Apple’s $1trn market cap: “nothing unusual” for Smith & Williamson

The market capitalisation of Apple Inc has reached the $1trn (€860m) threshold on 2 August 2018, making the company the world’s first public traded company worth $1trn.

Established in 1976, Apple sees its market value exceeding the combined market caps of Exxon Mobil, Procter & Gamble and AT&T and accounts for 4% of the S&P 500 as noted by Reuters.

Reacting to the news, Smith & Williamson’s partner Chris Ford, also  co-portfolio manager of the firm’s Artificial Intelligence fund, said : “If one compares the present day to history, it is clear that we are in an era where huge companies are not unusual, with no one standout company that dwarfs all others.

“Just over 50 years ago, in the late 1960s, the picture was very different. In 1967, for example, the largest company in the US market was IBM – still a corporate bellwether today. But it was over five times the size of the tenth largest company – Gulf Oil – which was worth around $58bn. Apple, Alphabet and Amazon are undoubtedly behemoths but they do not dwarf the likes of JP Morgan Chase and Johnson & Johnson, which also appear in today’s US (and global) top ten.”

Ford argued regulators may fret about the influence of megacaps like Apple and Amazon whereas their size is nothing unusual as he recalled that back in 1917, the largest US company – US Steel – was ten times larger than the tenth largest.

Smith & Williamson’s partner suggested that the success of the current megacaps dwells in their deep embedding in individuals’ daily lives.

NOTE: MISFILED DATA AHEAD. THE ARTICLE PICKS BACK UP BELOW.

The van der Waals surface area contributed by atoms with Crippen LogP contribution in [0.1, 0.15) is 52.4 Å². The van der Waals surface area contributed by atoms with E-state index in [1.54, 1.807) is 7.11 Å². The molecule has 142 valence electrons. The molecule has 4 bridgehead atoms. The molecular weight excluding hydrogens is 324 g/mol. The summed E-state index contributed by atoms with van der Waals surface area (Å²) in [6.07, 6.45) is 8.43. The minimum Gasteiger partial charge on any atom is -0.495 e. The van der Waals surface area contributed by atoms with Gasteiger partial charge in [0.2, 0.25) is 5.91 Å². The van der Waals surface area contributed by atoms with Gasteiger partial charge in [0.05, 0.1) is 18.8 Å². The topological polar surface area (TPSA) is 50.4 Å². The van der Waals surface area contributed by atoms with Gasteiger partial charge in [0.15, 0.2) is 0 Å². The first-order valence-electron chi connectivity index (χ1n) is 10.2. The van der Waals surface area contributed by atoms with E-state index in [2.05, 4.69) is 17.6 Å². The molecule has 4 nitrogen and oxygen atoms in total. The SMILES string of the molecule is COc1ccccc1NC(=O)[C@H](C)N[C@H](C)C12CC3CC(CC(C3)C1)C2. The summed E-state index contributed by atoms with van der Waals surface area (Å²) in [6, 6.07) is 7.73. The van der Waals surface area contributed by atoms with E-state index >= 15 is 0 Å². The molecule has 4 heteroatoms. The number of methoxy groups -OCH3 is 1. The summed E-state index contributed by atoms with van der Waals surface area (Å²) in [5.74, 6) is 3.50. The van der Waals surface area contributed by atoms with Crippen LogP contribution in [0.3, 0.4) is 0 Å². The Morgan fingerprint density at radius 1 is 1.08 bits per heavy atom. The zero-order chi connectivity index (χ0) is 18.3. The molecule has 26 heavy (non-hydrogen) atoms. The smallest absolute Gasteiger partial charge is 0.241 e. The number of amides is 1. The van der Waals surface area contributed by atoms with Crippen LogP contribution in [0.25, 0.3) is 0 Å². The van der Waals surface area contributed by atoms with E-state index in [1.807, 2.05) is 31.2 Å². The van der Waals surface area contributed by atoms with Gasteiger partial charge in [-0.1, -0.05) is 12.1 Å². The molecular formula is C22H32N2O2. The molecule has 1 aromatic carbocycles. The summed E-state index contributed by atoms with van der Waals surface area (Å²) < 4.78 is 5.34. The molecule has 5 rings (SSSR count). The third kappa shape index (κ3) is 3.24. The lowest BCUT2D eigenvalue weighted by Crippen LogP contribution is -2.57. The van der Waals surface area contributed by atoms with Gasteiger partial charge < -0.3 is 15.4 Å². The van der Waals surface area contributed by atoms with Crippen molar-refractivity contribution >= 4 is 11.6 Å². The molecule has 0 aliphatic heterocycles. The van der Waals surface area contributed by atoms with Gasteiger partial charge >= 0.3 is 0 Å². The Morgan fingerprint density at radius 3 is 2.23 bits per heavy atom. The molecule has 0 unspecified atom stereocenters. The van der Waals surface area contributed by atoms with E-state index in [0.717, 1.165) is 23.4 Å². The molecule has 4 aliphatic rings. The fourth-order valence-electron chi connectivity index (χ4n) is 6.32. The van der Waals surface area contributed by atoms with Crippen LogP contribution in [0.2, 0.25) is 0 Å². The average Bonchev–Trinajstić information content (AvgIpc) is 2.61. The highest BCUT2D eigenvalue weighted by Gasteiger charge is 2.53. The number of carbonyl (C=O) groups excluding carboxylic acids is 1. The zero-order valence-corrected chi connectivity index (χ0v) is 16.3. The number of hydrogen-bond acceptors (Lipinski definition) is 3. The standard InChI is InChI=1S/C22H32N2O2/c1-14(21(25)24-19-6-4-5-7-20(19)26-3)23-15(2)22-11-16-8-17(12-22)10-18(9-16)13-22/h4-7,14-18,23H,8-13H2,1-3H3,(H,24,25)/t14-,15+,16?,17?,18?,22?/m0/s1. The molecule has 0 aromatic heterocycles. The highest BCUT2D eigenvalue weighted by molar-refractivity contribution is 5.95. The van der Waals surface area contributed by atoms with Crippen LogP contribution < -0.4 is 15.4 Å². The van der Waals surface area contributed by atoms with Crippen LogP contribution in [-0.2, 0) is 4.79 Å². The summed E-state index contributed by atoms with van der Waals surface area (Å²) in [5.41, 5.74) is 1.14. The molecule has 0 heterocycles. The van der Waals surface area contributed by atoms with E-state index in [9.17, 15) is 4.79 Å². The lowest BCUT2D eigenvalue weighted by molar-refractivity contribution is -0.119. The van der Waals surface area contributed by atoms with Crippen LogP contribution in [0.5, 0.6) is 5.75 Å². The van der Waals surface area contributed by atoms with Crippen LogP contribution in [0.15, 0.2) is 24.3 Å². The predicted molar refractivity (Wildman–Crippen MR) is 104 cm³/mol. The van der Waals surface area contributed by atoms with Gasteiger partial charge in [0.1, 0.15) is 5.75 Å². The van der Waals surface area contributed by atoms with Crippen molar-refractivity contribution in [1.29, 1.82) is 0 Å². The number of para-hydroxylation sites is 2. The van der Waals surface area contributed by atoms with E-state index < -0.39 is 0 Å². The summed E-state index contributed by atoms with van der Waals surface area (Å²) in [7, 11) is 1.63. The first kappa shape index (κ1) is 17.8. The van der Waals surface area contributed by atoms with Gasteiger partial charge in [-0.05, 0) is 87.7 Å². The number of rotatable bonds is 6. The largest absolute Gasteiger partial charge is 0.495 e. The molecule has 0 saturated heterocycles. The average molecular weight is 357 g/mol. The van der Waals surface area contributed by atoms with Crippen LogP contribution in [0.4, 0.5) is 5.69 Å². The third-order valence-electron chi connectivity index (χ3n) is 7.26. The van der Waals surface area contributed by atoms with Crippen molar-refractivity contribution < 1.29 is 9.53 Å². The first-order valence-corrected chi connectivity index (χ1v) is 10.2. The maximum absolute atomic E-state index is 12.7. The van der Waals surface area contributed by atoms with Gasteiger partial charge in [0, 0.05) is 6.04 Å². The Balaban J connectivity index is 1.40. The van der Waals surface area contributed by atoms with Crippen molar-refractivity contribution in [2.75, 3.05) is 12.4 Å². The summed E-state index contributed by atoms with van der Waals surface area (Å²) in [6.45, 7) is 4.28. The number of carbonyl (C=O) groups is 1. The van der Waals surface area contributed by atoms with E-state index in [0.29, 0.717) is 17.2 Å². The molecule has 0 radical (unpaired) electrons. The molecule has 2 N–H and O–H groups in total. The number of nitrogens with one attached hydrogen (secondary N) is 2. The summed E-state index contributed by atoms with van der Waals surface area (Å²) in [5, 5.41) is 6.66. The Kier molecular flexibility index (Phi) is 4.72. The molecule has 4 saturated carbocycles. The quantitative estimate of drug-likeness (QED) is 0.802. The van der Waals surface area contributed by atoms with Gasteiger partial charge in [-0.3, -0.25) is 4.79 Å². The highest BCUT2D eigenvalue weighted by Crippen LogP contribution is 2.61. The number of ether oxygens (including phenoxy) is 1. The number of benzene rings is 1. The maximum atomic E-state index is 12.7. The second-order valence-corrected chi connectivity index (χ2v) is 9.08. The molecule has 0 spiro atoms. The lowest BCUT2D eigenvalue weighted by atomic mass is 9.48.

“Phones are not just phones – they are intelligent devices – and they are about to become more intelligent due to the power of AI,” said Ford.

“As history has shown, few companies can embed themselves in such a way for the long term, and the future winners in 50 years’ time may look very different to those we have now. But what is clear is that businesses are using AI to consolidate what are already strong positions within their existing markets, and these are unlikely to be overtaken any time soon,” he added.

ABOUT THE AUTHOR
Adrien Paredes-Vanheule
Adrien Paredes-Vanheule is deputy editor and French-Speaking Europe Correspondent for InvestmentEurope, covering France, Belgium, Geneva and Monaco. Prior to joining InvestmentEurope, he spent almost five years writing for various publications in Monaco, primarily as a criminal and financial court reporter. Before that, he worked for newspapers and radio stations in France, in particular in Lyon.

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